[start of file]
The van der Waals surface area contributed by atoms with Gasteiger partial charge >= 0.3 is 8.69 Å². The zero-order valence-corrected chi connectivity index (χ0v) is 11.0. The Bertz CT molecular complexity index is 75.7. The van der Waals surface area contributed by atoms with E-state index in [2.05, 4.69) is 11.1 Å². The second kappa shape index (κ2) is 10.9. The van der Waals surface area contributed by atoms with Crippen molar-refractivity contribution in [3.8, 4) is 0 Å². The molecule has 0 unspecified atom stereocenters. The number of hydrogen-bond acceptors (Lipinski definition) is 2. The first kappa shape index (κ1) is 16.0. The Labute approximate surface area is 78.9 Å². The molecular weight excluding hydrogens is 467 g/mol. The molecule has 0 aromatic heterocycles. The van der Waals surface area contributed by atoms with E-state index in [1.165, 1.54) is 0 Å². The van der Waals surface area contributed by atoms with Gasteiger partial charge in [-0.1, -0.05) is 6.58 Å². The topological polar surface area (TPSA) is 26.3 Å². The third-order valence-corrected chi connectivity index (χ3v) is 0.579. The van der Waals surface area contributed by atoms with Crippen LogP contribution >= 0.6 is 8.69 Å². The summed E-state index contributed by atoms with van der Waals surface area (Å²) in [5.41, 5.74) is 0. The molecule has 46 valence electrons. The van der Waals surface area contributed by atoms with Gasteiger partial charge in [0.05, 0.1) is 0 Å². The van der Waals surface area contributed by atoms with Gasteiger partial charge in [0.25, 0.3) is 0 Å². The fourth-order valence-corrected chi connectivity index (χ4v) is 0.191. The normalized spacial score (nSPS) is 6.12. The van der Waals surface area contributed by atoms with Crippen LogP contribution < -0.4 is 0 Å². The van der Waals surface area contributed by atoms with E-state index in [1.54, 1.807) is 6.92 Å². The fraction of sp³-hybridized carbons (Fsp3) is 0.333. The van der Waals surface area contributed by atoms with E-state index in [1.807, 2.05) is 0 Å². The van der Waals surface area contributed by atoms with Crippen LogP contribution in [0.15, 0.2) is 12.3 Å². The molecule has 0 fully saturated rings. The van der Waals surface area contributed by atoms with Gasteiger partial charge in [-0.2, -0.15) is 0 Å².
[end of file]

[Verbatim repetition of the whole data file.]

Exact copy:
The van der Waals surface area contributed by atoms with Gasteiger partial charge >= 0.3 is 8.69 Å². The zero-order valence-corrected chi connectivity index (χ0v) is 11.0. The Bertz CT molecular complexity index is 75.7. The van der Waals surface area contributed by atoms with E-state index in [2.05, 4.69) is 11.1 Å². The second kappa shape index (κ2) is 10.9. The van der Waals surface area contributed by atoms with Crippen molar-refractivity contribution in [3.8, 4) is 0 Å². The molecule has 0 unspecified atom stereocenters. The number of hydrogen-bond acceptors (Lipinski definition) is 2. The first kappa shape index (κ1) is 16.0. The Labute approximate surface area is 78.9 Å². The molecular weight excluding hydrogens is 467 g/mol. The molecule has 0 aromatic heterocycles. The van der Waals surface area contributed by atoms with E-state index in [1.165, 1.54) is 0 Å². The van der Waals surface area contributed by atoms with Gasteiger partial charge in [-0.1, -0.05) is 6.58 Å². The topological polar surface area (TPSA) is 26.3 Å². The third-order valence-corrected chi connectivity index (χ3v) is 0.579. The van der Waals surface area contributed by atoms with Crippen LogP contribution >= 0.6 is 8.69 Å². The summed E-state index contributed by atoms with van der Waals surface area (Å²) in [5.41, 5.74) is 0. The molecule has 46 valence electrons. The van der Waals surface area contributed by atoms with Gasteiger partial charge in [0.05, 0.1) is 0 Å². The van der Waals surface area contributed by atoms with Gasteiger partial charge in [0.25, 0.3) is 0 Å². The fourth-order valence-corrected chi connectivity index (χ4v) is 0.191. The normalized spacial score (nSPS) is 6.12. The van der Waals surface area contributed by atoms with Crippen LogP contribution < -0.4 is 0 Å². The van der Waals surface area contributed by atoms with E-state index in [1.54, 1.807) is 6.92 Å². The fraction of sp³-hybridized carbons (Fsp3) is 0.333. The van der Waals surface area contributed by atoms with E-state index in [1.807, 2.05) is 0 Å². The van der Waals surface area contributed by atoms with Crippen LogP contribution in [0.15, 0.2) is 12.3 Å². The molecule has 0 fully saturated rings. The van der Waals surface area contributed by atoms with Gasteiger partial charge in [-0.2, -0.15) is 0 Å².